The New York Auto Show wraps up this weekend, where using technology to keep cars (and the people in them) both safer and more connected is receiving much of the attention. The 2016 Nissan Maxima is launching with new SiriusXM-powered NissanConnect Services that link your car to the network by satellite, paired cellphone or its built-in cellphone connection. In 2013 Nissan announced it's working with AT&T on the package, and AT&T is independently launching a new Car Connection 2.0 plug-in that will put some similar features into anyone's car. It's the same link that keeps Tesla's Model S connected to the cloud and downloading performance-enhancing OTA updates, but now it's coming to more vehicles. Read on to find out exactly what's included, plus a drones-eye view of the NYIAS floor.
Nissan has some connected features in its cars now with Google Search as well as Traffic and other info pushed by Sirius, but the new Services platform will add a bit more to top-of-the-line Platinum model Maximas when they ship later this year. At its base level, it includes an Automatic Collision Notification and Stolen Vehicle Locator, as well as messaging and maintenance reminders. Stepping up to the Premium package gives you remote control over the vehicle to start the engine or lock/unlock the doors, as well as set up geofenced alerts to keep track of a joyriding valet or teenager. The final step is Premium Plus, which adds concierge services for search and trip planning, full OnStar-style.
It's a far sight from the CarWings features Nissan introduced a decade ago, although we're still waiting for delivery of that Nismo Watch concept on either Apple or Android's wearable platforms. Autoblog has specs for the 2016 Maxima, with a $32k starting price, 300 hp engine, "performance oriented" continuously variable transmission plus driving features like Forward Emergency Braking and Adaptive Cruise Control. There's no word on how much the upgrades will cost, but if you're not in the market for a Maxima, NissanConnect Services will be on four other (yet-to-be-named) models this year.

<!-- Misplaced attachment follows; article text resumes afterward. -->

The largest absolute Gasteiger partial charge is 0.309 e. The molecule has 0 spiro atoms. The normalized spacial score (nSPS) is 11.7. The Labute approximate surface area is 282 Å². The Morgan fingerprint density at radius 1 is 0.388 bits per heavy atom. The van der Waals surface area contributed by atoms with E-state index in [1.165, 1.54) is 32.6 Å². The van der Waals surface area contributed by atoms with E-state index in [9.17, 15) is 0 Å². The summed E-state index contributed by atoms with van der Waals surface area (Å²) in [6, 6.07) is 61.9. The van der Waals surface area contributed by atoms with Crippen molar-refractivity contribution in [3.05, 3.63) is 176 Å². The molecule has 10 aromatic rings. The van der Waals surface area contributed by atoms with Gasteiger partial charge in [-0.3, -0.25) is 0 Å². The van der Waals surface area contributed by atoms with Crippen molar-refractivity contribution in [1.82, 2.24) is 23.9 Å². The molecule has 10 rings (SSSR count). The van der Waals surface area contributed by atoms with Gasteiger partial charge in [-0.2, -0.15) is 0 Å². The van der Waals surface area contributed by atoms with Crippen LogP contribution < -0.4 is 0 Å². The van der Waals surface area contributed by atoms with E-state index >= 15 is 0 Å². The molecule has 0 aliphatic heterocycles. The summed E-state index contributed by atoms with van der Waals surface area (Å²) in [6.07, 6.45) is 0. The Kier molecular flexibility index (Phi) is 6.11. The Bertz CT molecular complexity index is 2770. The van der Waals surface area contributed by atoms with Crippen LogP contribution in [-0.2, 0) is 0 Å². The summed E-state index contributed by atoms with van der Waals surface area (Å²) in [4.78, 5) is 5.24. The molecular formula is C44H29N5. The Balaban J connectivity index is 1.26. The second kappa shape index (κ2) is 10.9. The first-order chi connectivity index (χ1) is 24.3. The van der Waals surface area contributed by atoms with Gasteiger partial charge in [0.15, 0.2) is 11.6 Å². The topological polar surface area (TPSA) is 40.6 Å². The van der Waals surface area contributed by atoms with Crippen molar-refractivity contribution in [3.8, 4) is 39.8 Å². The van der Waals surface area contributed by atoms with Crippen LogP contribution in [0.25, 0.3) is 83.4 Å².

If you're interested in the features, but aren't buying a new car, AT&T is about to roll out the Car Connection 2.0, a new app front end to a device already sold by Audiovox as the Car Connection Elite. Just like the Verizon Vehicle package that launched in January, it includes the device that clips into your car's ODB-II diagnostics port under the dash (if your vehicle was built after 1996 it has one) then phones home over 3G for location and maintenance info.
It can locate your car whether it's lost in a parking lot or stolen, call in roadside assistance and yes -- collect data to send to the insurance company, if the owner wants to do that in exchange for lower rates. While Verizon is pushing its hardware for free with a $15 per month service package, AT&T's going rate is $10 per month after charging $99 for the hardware.